College  |  January 31, 2024  |  Arianna Blakely

How to get financial aid for community college


To answer your question right away—yes. You can definitely get financial aid for community college! Just because they tend to have a cheaper price tag than other schools doesn’t mean there isn’t help out there. Here are a few ways you can get financial aid for community college.

Fill out the FAFSA®

No matter what type of school you want to go to, you should always fill out the FAFSA®. The FAFSA® is the Free Application for Federal Student Aid—and is your ticket to tons of options for financial aid for school. Federal aid should always be your first choice when you’re looking for help to pay for school. The types of aid you can get from the FAFSA® are as follows:

  • Grants: These are sums of money offered to you that you don’t have to pay back (the best kind of financial aid!). Grants are often given based on your and your family’s financial need.
  • Scholarships: Like grants, scholarships are also free money that you don’t have to pay back. However, you can win scholarships regardless of your financial situation. You can get scholarships from the FAFSA®, organizations you’re a part of, scholarship websites, giveaways, and more. You can also get scholarships based on your personal interests, accomplishments, and hobbies—Scholly by Sallie* is the perfect place to customize your scholarship profile and find scholarships that are just for you.

*By clicking the Scholly by Sallie link, you’ll go to our trusted affiliate Scholly’s site. Any information you provide will be shared with Sallie Mae and will be covered under the terms of the SLM NitroCollege, LLC privacy policy.
 

  • Work-study: Work-study programs are federally funded part-time jobs for college students to help make school more affordable. Your earnings can go towards tuition or room and board, but they can also go towards your daily expenses.
  • Federal student loans: These are loans distributed by the government, and you’ll be required to pay these back with interest. There are a few different types, like direct subsidized and unsubsidized, as well as direct PLUS loans.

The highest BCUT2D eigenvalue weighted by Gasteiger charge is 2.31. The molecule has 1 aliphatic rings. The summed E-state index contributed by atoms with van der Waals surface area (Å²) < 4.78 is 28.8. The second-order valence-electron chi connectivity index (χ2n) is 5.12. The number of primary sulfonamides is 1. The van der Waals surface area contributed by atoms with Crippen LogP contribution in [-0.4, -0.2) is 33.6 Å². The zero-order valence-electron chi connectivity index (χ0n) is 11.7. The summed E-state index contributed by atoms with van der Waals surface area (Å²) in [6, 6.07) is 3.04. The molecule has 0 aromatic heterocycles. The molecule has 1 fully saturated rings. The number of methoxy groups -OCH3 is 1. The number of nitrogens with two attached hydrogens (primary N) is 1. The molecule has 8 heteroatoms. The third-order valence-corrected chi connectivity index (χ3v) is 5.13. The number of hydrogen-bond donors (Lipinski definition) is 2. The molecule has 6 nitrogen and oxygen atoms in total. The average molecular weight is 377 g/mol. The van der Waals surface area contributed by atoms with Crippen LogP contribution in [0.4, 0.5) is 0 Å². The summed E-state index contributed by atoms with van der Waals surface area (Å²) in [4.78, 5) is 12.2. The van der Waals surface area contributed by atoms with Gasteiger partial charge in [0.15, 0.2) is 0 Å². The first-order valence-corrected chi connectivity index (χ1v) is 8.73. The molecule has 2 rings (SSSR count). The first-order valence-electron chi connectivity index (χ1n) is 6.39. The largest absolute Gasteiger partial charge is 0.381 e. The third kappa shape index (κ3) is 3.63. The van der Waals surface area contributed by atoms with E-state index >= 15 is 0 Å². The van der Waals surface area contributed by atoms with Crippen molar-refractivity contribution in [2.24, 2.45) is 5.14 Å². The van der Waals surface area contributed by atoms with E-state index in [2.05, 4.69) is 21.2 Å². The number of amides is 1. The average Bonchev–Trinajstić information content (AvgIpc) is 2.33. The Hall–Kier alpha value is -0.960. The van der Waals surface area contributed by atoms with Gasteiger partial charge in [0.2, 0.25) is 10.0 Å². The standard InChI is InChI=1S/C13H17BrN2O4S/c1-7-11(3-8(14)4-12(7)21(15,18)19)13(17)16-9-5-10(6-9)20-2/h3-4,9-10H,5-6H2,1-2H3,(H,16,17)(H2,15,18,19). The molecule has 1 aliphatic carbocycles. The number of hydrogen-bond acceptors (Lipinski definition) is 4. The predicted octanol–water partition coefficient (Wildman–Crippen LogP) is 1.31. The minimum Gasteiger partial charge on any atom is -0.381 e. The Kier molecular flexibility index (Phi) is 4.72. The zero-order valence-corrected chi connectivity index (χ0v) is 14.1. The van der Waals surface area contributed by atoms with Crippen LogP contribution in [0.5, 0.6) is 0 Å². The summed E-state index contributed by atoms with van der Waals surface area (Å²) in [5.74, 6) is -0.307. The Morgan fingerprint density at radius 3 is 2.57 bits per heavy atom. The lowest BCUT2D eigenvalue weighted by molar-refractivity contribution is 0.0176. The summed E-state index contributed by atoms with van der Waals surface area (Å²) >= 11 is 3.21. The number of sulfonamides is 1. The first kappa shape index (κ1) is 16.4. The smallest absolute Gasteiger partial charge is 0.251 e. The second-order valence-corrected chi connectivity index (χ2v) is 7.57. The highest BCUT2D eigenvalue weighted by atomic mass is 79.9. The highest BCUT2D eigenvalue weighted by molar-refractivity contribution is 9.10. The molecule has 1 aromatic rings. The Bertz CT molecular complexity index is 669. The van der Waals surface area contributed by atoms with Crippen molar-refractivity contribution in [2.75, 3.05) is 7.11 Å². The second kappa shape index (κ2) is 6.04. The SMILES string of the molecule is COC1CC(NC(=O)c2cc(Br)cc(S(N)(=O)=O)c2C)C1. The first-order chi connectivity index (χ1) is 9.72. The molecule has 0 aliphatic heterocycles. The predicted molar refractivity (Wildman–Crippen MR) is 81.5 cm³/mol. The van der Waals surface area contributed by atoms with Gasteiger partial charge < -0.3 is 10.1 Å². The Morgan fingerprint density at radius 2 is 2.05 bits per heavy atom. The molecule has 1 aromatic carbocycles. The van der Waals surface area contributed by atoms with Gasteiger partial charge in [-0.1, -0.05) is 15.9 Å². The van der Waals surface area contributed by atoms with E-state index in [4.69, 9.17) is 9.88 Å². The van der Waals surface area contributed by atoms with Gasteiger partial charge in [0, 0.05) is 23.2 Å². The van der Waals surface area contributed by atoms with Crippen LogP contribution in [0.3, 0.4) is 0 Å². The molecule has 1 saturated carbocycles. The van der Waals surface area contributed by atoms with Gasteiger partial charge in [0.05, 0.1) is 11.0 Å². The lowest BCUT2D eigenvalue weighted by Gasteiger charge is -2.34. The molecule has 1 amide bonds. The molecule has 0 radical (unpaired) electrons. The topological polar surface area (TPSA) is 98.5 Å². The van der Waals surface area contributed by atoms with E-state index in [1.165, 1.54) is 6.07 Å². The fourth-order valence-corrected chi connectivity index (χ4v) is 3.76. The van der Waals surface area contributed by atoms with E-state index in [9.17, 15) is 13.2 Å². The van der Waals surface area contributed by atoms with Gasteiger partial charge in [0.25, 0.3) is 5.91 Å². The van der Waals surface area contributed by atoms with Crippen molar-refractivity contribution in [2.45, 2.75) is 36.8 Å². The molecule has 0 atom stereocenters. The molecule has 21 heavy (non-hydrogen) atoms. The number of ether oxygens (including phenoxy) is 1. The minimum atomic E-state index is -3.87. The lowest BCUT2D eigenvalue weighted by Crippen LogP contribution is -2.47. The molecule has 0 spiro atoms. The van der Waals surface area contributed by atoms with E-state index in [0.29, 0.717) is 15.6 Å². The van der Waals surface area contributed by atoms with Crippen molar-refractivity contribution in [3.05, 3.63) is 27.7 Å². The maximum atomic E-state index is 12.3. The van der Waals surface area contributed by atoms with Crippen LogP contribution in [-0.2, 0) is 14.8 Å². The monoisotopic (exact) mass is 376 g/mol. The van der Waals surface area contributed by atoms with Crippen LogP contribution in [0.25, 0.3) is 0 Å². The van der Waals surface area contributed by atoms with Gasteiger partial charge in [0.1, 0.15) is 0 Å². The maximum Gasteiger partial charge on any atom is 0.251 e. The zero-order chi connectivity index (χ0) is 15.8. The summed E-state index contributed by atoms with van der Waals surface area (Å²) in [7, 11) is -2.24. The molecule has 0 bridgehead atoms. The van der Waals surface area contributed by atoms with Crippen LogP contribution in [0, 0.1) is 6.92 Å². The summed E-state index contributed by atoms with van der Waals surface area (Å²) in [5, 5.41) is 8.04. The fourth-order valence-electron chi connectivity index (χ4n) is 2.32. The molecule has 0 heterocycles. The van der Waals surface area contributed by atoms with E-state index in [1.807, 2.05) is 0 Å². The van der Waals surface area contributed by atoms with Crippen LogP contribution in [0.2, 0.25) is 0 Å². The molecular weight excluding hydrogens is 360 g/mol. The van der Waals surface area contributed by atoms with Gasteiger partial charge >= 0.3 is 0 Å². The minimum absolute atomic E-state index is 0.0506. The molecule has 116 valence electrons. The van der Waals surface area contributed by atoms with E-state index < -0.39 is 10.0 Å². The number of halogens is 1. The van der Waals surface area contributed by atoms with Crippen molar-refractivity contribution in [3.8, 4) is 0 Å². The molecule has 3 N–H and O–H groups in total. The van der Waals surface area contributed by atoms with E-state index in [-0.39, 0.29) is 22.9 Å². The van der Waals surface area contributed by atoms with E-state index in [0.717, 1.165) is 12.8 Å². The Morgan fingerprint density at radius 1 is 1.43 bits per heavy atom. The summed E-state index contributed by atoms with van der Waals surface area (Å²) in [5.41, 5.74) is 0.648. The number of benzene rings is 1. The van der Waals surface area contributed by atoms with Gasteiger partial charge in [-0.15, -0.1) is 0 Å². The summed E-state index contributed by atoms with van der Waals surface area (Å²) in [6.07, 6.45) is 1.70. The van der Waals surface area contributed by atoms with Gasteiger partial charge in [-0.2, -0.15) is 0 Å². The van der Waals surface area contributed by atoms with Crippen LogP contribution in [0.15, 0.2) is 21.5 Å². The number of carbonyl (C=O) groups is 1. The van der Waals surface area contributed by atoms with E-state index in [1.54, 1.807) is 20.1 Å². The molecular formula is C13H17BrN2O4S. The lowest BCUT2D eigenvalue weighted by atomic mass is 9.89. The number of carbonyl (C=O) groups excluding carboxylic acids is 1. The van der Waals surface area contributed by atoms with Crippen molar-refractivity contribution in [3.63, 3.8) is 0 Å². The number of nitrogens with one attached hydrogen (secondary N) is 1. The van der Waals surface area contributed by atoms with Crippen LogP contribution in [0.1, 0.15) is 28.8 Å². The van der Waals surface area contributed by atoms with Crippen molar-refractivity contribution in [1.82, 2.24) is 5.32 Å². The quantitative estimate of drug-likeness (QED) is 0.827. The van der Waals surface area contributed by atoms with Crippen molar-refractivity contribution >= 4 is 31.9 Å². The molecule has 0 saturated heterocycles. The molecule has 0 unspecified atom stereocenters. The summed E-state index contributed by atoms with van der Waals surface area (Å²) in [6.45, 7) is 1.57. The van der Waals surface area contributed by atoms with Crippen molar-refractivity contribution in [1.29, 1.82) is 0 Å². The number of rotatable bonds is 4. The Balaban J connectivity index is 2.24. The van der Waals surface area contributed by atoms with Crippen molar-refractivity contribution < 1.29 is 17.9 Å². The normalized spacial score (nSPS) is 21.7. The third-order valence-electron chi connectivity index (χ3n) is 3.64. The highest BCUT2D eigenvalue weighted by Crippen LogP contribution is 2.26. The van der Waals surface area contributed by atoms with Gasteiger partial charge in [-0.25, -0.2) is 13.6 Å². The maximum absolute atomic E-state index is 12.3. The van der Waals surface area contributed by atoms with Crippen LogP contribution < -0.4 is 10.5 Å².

Private student loans

After giving federal financial aid a chance, private student loans are there to help fill in any gaps. They can be used for so many school expenses, from tuition to school supplies. Private student loans differ from federal because private loans are offered from a bank or other financial institution, not the government. They also take your credit history into account. If you don’t have a credit history established just yet, consider getting a cosigner. With a cosigner, you can up your chances of getting approved for a private student loan because their credit history can help you out.

Promise programs

Promise programs are tuition-free college programs for students pursuing technical careers, wanting to study general education, or planning to attend two- and four-year colleges. As of July 2023, there are 425 programs across all 50 states.footnote 1 The two main requirements for admission are that you a) reside in the community of the school full-time, and b) have a high school diploma or GED. However, there are a few other requirements that vary from school to school to keep in mind:

  • You must apply for full-time enrollment
  • You must meet minimum GPA or SAT®/ACT® requirements
  • You must study in a particular field

College Promise created a tool to help prospective students find programs in their area that can work for them and their financial needs.

Get what you need to pay for school

Four-year colleges aren’t the only schools that students can get financial aid for—community college students are just as eligible. The money is out there for you! Research and apply for these types of financial aid to pay your way through school.


footnote Sallie Mae does not provide, and these materials are not meant to convey, financial, tax, or legal advice. Consult your own financial advisor, tax advisor, or attorney about your specific circumstances.

footnote External links and third-party references are provided for informational purposes only. Sallie Mae cannot guarantee the accuracy of the information provided by any third parties and assumes no responsibility for any errors or omissions contained therein. Any copyrights, trademarks, and/or service marks used in these materials are the property of their respective owners.

footnote Sallie Mae, the Sallie Mae logo, and other Sallie Mae names and logos are service marks or registered service marks of Sallie Mae Bank. All other names and logos used are the trademarks or service marks of their respective owners.

footnote FAFSA® is a registered service mark of U.S. Department of Education, Federal Student Aid.

footnote 1. https://www.forbes.com/sites/edwardconroy/2023/07/13/how-are-the-more-than-400-college-promise-programs-helping-students/